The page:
Editor’s note: This article is part of the series “Compete and Win: Envisioning a Competitive Strategy for the Twenty-First Century.” The series endeavors to present expert commentary on diverse issues surrounding US competitive strategy and irregular warfare with peer and near-peer competitors in the physical, cyber, and information spaces. The series is part of the Competition in Cyberspace Project (C2P), a joint initiative by the Army Cyber Institute and the Modern War Institute. Read all articles in the series here.
On November 27, 2020, Iran’s top nuclear scientist was assassinated. The initial accounts differed wildly, and it took roughly ten months for the New York Times to break the real story. In prose that could have come from a sci-fi novel, the world learned that Israeli intelligence operatives had carried out the assassination with “a high-tech, computerized sharpshooter [rifle] kitted out with artificial intelligence and multiple-camera eyes, operated via satellite and capable of firing 600 rounds a minute.” A more salient, tactical manifestation of autonomous capabilities is drone warfare. Particularly lethal is the American-made, multipurpose, loitering munition Altius 600 that has a range of 276 miles and can operate at a ceiling of twenty-five thousand feet, providing intelligence, surveillance, and reconnaissance, counter–unmanned aircraft systems effects, and precision-strike capabilities against ground targets. Many systems like the Altius “will use artificial intelligence to operate with increasing autonomy in the coming years.” But AI-enabled weapons systems are already being used for lethal targeting—for example, the Israeli-made Orbiter 1K unmanned aircraft system, a loitering munition recently used by the Azerbaijani military in the Second Nagorno-Karabakh War, independently scans an area and automatically detects and destroys stationary or moving targets kamikaze-style. If the Orbiter 1K does not observe a target right away, it will loiter above the battlespace and wait until it does. As two instances of AI-augmented, autonomous weapons being used to kill remotely, the assassination and the drone warfare of the Second Nagorno-Karabakh War draw attention to longstanding concerns about AI-enabled machines and warfare.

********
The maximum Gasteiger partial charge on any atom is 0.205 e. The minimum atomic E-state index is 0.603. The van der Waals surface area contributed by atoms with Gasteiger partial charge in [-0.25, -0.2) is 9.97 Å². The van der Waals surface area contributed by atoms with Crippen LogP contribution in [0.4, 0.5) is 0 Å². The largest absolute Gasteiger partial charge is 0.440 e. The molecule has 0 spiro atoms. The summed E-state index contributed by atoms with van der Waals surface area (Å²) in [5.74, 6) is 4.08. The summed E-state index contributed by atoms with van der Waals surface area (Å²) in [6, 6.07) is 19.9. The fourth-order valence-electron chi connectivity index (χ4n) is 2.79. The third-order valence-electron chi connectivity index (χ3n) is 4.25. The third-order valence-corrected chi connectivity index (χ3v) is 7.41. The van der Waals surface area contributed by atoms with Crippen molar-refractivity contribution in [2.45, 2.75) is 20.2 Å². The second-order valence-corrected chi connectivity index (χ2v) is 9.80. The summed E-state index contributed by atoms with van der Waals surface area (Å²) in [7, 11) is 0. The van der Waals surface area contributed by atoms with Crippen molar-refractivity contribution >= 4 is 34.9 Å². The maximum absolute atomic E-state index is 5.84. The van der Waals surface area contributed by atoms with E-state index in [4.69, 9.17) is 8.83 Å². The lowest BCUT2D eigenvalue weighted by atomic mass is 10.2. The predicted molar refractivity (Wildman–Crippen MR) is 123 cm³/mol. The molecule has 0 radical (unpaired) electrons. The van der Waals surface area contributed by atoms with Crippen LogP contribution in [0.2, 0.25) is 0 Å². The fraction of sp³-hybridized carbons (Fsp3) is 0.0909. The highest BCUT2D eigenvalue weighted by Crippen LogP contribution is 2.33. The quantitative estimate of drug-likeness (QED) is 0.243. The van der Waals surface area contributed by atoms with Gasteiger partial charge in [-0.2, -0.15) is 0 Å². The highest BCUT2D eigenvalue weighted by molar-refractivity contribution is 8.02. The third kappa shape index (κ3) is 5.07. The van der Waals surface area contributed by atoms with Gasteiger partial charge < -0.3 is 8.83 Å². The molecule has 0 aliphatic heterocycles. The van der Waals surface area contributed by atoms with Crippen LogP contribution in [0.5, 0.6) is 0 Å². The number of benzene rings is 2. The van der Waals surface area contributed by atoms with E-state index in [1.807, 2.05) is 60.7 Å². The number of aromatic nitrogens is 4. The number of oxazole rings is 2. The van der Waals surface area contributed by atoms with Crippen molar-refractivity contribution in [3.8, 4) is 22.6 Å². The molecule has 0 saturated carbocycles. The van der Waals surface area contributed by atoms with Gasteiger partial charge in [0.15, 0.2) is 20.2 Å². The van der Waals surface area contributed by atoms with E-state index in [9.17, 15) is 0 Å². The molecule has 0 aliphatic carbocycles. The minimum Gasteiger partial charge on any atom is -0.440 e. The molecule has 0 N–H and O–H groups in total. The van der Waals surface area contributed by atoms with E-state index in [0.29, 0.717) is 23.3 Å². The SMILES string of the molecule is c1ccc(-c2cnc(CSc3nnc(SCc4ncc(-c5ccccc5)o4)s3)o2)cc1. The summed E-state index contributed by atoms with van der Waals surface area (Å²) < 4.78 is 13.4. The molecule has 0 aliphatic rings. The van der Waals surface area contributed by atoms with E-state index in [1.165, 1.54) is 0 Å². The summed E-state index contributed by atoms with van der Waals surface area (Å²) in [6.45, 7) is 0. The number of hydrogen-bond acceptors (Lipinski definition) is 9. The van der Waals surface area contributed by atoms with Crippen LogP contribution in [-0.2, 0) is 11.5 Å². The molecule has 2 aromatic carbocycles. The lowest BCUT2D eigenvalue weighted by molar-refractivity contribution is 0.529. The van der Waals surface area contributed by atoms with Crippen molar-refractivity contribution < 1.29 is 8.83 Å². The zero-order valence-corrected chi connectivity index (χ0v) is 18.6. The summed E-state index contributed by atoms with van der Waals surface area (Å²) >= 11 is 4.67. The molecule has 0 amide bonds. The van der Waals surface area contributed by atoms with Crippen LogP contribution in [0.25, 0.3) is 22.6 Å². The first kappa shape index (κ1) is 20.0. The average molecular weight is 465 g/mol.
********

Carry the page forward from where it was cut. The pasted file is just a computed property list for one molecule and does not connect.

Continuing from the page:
Importantly, for the United States to retain its technological edge, it must prioritize AI investment and military modernization by focusing on the development of artificial intelligence and derivative technologies to secure the large, enterprise-sized, and distributed networks relied on for all warfighting functions and to the maintain tactical and strategic advantage in the current competitive environment. However, modernization must also be thoughtful and purposeful to allow for a careful consideration of the ethical and moral questions related to using autonomous systems and AI-enabled technologies in lethal military targeting. Military ethics naturally evolve alongside military technology and, as weapons and their effects become better understood with use and time, ethical considerations are revised and updated. But with AI-enabled battlefield technology, we should engage in discussions about morals and ethics before employment, and continue those discussions in parallel to the development, testing, adoption, and use of AI-enabled weapons systems. Even though a breakthrough in AI by any adversary is an existential threat to national security—and a breakthrough by the United States will likely save American lives on the battlefield—any premature adoption of such technologies in warfare presents an equally dangerous threat to our national values. However, short-term risk avoidance is really long-term risk-seeking behavior, which will result in our adversaries eventually outpacing the United States and achieving technological overmatch.